Instead of buying one comprehensive EHR from a single vendor, policymakers expect hospitals and even some office-based physician practices will buy and use pieces of an EHR from multiple developers, cobbling together enough functionality to meet the meaningful-use requirements of the stimulus law.
The law is offering up to an estimated $27.3 billion in subsidy payments for buyers of EHRs that meet federal standards, including those for privacy and security, and are using their systems in a “meaningful manner.”
But members of a privacy and security work group to the federally chartered Health IT Policy Committee want to ensure those buying and banging into place a complete EHR system from mixed parts don't inadvertently end up with privacy and security holes in their systems.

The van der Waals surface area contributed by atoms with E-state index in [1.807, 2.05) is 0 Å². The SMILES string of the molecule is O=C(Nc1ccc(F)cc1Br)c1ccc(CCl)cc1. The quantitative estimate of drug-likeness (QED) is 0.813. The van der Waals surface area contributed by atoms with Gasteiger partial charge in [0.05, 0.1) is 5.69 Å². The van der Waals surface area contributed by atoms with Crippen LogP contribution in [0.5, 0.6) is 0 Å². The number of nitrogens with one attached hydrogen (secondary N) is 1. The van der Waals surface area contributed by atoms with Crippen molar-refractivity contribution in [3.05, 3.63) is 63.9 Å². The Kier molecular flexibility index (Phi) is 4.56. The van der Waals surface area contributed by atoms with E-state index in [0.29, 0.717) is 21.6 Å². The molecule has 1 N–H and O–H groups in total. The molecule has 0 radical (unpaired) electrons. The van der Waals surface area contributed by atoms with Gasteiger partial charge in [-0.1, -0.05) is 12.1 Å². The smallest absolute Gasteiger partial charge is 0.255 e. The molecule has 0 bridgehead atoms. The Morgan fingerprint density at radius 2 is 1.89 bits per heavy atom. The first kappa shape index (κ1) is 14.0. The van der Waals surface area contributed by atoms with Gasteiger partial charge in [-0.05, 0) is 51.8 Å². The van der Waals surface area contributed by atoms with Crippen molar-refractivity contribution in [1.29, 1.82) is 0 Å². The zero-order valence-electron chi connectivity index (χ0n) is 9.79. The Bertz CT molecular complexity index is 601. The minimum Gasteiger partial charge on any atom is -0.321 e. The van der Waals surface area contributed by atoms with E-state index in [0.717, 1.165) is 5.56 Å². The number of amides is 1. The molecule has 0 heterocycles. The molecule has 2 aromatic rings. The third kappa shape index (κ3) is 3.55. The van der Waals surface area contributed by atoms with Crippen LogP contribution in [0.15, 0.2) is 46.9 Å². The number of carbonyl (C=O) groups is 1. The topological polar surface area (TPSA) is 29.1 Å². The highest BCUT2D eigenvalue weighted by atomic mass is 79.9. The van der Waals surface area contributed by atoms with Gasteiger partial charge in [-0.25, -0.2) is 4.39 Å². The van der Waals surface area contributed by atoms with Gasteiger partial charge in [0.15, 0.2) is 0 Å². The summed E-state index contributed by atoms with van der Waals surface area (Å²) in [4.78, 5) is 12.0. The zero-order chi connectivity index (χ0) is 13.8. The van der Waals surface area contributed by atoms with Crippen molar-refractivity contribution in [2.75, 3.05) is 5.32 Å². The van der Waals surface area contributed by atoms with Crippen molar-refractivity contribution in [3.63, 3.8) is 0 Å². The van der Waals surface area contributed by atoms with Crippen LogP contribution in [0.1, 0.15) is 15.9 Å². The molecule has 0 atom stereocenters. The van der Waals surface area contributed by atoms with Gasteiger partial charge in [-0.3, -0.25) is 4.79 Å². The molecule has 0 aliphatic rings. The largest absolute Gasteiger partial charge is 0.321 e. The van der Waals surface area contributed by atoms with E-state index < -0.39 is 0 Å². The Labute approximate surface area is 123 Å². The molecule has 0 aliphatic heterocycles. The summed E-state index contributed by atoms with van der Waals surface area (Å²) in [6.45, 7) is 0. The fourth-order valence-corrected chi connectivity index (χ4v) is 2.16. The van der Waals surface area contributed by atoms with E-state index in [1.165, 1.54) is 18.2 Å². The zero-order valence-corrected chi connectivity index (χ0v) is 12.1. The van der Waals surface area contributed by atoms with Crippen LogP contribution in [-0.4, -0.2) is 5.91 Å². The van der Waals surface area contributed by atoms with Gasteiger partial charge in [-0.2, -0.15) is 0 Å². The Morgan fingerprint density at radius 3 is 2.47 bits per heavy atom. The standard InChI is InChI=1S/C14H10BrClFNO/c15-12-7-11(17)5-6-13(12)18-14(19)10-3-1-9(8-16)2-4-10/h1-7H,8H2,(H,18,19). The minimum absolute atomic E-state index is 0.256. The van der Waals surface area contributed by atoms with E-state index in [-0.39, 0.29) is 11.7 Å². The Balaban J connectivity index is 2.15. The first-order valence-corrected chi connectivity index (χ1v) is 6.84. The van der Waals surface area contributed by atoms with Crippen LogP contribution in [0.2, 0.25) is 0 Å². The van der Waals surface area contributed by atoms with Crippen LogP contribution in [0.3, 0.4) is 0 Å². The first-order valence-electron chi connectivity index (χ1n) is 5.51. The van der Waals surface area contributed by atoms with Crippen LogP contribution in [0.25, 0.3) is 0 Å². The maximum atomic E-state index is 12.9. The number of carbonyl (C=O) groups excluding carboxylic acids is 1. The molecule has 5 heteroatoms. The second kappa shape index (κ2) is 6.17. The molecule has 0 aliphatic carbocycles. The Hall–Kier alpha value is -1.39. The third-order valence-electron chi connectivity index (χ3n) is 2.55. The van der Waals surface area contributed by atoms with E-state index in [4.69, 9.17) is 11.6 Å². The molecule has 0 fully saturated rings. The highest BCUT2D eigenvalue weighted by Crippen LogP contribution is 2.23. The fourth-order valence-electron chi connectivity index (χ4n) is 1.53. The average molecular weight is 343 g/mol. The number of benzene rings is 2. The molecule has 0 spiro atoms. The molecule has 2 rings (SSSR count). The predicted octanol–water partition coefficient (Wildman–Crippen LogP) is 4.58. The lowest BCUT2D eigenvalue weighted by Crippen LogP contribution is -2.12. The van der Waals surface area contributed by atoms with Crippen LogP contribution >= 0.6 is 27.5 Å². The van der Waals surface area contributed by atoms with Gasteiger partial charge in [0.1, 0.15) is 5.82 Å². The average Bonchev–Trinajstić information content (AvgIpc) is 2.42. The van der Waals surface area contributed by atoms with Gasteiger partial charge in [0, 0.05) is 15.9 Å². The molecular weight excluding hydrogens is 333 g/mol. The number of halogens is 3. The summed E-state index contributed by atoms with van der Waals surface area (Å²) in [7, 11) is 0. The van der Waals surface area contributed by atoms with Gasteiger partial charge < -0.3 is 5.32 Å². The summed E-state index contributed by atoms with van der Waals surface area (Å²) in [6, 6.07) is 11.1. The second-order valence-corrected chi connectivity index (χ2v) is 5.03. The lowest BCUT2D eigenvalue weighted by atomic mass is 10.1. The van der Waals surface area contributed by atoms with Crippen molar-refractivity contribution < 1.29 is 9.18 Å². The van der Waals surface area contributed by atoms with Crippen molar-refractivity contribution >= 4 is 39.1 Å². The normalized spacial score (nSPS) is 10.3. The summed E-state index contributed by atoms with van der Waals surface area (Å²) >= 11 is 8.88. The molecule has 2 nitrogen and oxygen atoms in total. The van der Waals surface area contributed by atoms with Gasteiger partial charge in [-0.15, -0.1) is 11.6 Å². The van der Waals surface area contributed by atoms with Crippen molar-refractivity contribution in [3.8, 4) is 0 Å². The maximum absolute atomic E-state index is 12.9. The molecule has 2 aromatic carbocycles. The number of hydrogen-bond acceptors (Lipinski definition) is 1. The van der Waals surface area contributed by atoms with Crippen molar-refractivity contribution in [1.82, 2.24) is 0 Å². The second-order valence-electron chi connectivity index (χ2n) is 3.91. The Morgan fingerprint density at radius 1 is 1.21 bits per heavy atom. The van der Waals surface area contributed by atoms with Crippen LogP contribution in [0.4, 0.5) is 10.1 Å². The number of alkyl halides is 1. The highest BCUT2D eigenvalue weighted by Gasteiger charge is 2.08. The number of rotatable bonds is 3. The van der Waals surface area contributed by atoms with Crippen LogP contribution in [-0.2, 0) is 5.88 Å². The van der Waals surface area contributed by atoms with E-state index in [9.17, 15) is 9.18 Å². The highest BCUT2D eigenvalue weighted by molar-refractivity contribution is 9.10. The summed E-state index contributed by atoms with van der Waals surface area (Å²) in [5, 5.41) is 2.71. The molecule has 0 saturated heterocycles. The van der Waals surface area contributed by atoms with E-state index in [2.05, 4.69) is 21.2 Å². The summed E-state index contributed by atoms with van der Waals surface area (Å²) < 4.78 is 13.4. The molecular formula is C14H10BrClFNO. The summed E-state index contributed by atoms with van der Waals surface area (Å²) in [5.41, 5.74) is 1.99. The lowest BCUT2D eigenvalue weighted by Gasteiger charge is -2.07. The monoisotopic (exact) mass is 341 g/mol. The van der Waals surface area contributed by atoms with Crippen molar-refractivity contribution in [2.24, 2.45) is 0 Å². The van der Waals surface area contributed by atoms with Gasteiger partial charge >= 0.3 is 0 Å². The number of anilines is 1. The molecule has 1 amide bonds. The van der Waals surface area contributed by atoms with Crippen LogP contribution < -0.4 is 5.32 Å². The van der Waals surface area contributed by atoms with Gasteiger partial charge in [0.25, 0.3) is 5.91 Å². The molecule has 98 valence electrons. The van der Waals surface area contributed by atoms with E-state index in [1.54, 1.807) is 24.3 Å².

In a few days, the public comment period closes on an HHS proposed rule creating a permanent procedure for testing and certifying EHR systems as capable of meeting stimulus law standards, including those for privacy and security. To beat that deadline, the work group Thursday brought a few recommendations on composite EHRs to the full HIT Policy Committee for official approval and submission to the Office of the National Coordinator for Health Information Technology at HHS. The HIT Policy Committee was created pursuant to the stimulus law to advise the ONC on health IT matters.